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This is “Progress”

Europe, long lauded as more progressive than the US, struts its compassion with laws like this “sunshine directive.”

Of course it would be more funny if the US were not headed down the same path.

In other news, I get to register for classes at the UW today. I have yet to report on the business trip – expect that in the near future – and there is much interesting news on Katrina, including the forced evacuation of people for their own good. It just keeps getting better down there.

5 Responses to “This is “Progress””

  1. Ben McElroy Says:

    the forced evacuation should have happened before the storm, not after. Idiot of a mayor and a lousy governor. Hey, how come we don’t here about Mississippi? Afterall they actually got hit by the worst part of the storm! Oh yeah, that’s right! They actually followed the emergency plan they prepared and the governor called Martial Law right after. They actually did things right. Instead of pointing fingers, breaking down, and sending their police chiefs to Las Vegas for “rest and recuperation”.

  2. Ryan Says:

    I disagree on the forced evacuation. People staying in the city should be allowed to stay, as long as they aren’t causing havoc by doing so. Many people have chosen to stay to protect their property, and I think this is commendable. As long as these people understand that help will not be coming to them, let them make the choice.

    On the other hand, I couldn’t agree more with the rest. Many other cities and other states were devastated by Katrina, but only New Orleans descended into anarchy. Blaming the federal officials – insufficient as you think their response may have been – does not account for this vast discrepancy.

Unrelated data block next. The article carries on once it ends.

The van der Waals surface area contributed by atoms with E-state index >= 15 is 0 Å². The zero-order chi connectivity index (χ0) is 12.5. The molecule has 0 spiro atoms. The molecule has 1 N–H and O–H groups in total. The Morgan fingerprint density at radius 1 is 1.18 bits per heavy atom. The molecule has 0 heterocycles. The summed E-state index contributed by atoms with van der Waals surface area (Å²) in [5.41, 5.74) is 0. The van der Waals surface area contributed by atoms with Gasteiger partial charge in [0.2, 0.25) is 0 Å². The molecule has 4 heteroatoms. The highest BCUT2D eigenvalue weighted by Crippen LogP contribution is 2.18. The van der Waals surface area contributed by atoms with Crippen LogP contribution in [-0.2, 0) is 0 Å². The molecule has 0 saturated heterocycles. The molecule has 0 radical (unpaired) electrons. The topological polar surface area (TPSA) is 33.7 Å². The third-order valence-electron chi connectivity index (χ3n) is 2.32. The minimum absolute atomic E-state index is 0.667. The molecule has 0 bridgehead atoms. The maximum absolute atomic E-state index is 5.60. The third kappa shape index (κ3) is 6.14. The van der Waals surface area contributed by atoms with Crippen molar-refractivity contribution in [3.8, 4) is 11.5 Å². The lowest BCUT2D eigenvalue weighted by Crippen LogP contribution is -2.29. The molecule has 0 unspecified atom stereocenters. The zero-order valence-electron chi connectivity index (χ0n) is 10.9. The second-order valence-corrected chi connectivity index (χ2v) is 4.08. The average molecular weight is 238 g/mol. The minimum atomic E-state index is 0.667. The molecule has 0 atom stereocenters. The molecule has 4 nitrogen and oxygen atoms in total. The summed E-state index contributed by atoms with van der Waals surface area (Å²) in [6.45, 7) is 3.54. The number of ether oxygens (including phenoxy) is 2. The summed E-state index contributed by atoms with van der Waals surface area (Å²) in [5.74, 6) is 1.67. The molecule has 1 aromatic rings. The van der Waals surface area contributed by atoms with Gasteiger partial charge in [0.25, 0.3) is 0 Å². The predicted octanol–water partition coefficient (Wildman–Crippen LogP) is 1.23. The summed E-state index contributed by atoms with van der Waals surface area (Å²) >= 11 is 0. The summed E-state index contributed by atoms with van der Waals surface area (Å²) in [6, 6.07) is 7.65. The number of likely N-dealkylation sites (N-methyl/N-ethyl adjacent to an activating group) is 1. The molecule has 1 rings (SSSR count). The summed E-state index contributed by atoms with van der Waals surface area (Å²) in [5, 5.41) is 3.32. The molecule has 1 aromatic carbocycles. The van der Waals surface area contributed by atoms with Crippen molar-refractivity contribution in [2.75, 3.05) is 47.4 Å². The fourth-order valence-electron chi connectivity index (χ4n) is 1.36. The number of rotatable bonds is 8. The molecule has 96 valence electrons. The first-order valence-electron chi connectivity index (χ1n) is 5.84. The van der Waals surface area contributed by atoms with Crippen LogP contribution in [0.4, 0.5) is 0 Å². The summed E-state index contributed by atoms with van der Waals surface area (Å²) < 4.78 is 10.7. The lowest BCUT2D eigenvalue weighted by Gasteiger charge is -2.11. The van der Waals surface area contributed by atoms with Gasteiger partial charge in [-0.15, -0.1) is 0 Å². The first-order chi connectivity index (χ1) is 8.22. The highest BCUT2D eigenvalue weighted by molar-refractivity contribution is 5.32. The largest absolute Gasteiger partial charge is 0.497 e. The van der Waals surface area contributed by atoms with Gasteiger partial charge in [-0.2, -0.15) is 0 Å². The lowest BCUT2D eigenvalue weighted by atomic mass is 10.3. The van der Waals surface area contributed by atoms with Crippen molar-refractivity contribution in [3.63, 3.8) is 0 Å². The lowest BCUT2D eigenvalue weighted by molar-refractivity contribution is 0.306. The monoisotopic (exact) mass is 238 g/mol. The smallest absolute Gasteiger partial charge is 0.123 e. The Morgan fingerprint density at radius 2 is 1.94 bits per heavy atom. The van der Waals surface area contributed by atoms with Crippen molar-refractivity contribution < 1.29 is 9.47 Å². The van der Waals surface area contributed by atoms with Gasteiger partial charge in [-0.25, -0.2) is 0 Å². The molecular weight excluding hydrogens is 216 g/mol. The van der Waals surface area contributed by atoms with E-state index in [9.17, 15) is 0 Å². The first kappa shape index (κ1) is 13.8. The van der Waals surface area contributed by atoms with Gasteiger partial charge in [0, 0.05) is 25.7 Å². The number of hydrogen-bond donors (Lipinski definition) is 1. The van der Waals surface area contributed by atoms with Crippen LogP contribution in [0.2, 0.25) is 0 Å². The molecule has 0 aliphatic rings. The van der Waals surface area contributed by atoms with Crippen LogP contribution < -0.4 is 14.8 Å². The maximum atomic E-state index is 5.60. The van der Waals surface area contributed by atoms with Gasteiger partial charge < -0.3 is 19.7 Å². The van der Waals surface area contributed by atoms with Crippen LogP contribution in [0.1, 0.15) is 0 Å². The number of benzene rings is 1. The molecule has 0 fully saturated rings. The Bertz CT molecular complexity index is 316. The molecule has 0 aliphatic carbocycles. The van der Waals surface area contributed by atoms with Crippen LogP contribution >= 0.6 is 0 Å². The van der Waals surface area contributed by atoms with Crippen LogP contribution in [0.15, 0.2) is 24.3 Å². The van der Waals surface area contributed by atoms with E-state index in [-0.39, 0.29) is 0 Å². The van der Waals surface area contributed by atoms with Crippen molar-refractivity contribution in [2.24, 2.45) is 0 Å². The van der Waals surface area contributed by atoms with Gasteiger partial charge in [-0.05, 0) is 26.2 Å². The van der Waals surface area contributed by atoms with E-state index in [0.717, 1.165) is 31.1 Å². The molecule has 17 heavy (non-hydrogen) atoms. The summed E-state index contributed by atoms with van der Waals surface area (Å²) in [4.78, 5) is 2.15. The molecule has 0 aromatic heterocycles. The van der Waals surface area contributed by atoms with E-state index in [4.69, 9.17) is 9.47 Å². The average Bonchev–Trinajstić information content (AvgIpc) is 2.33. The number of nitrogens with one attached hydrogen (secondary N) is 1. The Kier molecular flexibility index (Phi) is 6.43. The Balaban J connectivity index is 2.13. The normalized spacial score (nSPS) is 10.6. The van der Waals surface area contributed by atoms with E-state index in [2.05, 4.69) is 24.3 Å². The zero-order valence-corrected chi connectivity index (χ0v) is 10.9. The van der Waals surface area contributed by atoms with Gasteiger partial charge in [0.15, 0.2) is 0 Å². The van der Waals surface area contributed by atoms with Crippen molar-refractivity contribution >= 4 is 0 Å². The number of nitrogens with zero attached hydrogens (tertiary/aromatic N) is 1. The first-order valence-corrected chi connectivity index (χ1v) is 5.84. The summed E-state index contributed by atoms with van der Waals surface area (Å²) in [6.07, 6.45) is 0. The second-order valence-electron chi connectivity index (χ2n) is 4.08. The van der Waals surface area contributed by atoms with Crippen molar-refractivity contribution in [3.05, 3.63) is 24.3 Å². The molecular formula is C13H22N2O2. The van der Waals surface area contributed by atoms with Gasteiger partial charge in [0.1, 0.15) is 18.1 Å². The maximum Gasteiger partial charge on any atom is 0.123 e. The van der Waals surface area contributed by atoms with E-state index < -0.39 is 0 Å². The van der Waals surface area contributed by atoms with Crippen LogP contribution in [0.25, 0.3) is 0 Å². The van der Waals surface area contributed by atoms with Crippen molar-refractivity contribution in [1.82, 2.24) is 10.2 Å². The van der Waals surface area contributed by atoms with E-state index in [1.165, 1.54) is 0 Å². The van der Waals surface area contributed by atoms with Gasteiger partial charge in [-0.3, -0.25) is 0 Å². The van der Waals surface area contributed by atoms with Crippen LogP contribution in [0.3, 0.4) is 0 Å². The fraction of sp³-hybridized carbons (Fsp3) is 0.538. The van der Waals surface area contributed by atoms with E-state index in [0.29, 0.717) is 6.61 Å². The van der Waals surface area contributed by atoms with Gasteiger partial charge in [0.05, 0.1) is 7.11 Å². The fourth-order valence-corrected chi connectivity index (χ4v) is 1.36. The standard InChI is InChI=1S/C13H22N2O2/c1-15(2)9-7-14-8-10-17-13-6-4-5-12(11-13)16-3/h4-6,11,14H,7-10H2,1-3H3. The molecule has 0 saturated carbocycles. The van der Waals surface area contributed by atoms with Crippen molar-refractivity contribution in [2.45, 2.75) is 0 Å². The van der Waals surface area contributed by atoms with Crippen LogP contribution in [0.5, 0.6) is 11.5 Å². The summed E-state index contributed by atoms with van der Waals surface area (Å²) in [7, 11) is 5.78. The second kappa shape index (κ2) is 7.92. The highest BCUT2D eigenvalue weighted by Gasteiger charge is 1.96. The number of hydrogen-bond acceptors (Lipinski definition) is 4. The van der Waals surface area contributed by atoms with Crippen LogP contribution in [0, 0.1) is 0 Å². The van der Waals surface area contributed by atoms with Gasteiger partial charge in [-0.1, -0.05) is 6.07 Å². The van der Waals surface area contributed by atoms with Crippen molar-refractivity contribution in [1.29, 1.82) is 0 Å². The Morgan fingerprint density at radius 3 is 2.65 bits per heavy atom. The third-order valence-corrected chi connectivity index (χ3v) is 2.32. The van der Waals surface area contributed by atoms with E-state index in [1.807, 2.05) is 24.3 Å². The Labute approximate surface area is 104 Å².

3. nordsieck Says:

    I would have to side with Ryan on this one. I, personally, would have stayed in New Orleans to protect my property, if I were living there at the time. In hindsight, that might not have been a good choice, but I would have made it. Of course, I would also have a well stocked supply of survival equiptment…

  4. Ben McElroy Says:

    Okay. I would agree, but I am arguing that the forced evacuation should have occurred *before* not after the storm. If you’re going to force everyone to evacuate, do it *before* the damage, not after. The other thing to note is that with our modern wether systems it couldn’t have been that hard to see that the storm was going to hit and it would be a *very good* idea to prepare. Granted not everything can be prepared for, but even a 72 hour kit would have done a lot for people. The incompetence of people can be astounding…but hindsight is hindsight.

  5. nordsieck Says:

    You are spot on about the before vs after issue. I remember listening to a news commentator wondering out loud why no one was fleeing the city with the hurricane 3 or 4 days out and likely to destroy the city. 24 hours later, the roads were clogged. If the government had taken an active interest in evacuating those people who wanted to be evacuated, things like making a bus only lane on various highways would have gone a long way in conjunction with government provided busses out of the city (or even private busses). I understand that it would have to be VIGEROUSLY enforced, but the first 100-200 people forced to drive into a ditch because they violated the rules would have sent a strong signal.

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